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Best to Avoid Sending Pain Prescriptions By Phone Text

January 3, 2018
The expediency of issuing medical orders by text message is appealing but presents concerns about patient information security and accuracy, as revealed by an Institute for Safe Medication Practices survey.

With Brian C. Drolet, MD

In June, Brian C. Drolet, MD, an assistant professor of plastic surgery and biomedical informatics and the Center for Biomedical Ethics and Society at Vanderbilt University Medical Center in Nashville, Tennessee, discussed the appropriate use of phone texting between practitioners and their patients.1

Since then, the reliance on cell phones for communication has steadily increased while breaches in personal data have raised the stakes on the privacy of patient medical information. These competing interests have redoubled attention on the use of texting for medical orders, particularly for pain practitioners who are under closer scrutiny when appropriately prescribing opioids to manage chronic, intractable pain.

A reported 67% of medical professionals considered it acceptable to text medical orders in the healthcare setting, according to findings reported by the Institute for Safe Medication Practices (ISMP).

Despite ease, there are too many concerns about security, safety, and accuracy of medical information.

ISMP Survey of Text Messaging in the Healthcare Setting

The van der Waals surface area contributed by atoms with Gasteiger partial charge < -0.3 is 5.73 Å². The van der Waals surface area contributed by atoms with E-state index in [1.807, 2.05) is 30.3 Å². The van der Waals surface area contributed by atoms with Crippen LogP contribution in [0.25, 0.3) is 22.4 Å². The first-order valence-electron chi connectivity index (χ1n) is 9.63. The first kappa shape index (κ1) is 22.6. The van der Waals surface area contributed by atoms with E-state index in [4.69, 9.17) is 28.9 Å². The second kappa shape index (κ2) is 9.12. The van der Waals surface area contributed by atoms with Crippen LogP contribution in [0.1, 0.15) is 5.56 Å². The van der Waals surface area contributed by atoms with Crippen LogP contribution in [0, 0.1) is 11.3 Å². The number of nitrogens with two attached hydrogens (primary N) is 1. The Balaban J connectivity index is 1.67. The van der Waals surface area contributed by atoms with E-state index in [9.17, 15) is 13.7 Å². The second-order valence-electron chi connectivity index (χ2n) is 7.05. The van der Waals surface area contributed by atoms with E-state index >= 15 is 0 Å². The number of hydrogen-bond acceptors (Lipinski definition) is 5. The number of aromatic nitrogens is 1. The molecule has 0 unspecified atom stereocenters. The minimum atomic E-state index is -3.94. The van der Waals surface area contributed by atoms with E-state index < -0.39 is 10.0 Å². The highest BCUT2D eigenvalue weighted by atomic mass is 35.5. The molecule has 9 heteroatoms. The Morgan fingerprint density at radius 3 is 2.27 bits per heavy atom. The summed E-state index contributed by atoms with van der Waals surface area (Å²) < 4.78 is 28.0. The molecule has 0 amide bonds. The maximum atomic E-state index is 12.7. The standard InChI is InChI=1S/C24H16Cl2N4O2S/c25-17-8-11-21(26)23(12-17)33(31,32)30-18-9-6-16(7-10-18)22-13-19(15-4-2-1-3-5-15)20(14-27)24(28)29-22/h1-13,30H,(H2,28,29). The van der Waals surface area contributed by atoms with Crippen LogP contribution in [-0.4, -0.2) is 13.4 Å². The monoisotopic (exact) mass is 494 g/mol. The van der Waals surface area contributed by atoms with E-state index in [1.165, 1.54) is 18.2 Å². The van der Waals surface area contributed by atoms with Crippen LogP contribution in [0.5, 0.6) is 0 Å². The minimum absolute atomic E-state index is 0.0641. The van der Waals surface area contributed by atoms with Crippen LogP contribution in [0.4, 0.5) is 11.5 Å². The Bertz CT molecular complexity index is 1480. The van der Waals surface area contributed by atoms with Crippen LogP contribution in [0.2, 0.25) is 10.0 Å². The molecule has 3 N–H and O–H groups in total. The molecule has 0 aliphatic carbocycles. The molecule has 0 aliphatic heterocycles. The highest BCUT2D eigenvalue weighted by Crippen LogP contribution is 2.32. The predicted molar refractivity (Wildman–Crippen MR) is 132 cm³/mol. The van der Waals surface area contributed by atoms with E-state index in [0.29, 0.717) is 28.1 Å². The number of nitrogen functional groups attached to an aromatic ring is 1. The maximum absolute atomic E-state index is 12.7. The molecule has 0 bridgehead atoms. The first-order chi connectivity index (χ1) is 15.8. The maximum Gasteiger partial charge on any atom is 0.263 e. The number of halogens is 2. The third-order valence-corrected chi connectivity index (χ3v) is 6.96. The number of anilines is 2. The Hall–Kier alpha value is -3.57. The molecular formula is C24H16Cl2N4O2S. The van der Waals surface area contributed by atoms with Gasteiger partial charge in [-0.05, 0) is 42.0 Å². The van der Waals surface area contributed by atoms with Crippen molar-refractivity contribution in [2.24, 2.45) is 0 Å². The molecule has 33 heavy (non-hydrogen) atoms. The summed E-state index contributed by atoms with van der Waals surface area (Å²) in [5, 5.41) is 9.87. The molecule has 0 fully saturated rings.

In response to this information sharing challenge, the Institute for Safe Medication Practices surveyed readers of their professional newsletters about their texting practices regarding medication orders.2

More than 770 newsletter readers responded to the online survey, including pharmacists, nurses, physicians, patient safety officers and risk/quality managers, and educators, nearly all of whom (95%) were based in the United States.3

Safety issues affecting order accuracy and completeness of the medical prescription, more than information security. The five most common risks regarding the practice of text messaging of medical orders identified by respondents were:3

  • Risk of unintended errors due to auto-correct mode
  • Use of abbreviations in text terminology (eg, 2day)
  • Patient misidentification given lack of at least 2 identifiers
  • Spelling errors of patient name, prescribed medication, or correct dose
  • Incomplete order given lack of data prompts, which are typically provided in electronic prescribing systems

The other overriding concerns expressed related to the inability to capture or retain the text message for documentation, and the lack of a verification system with the prescriber or person transmitting the medical order.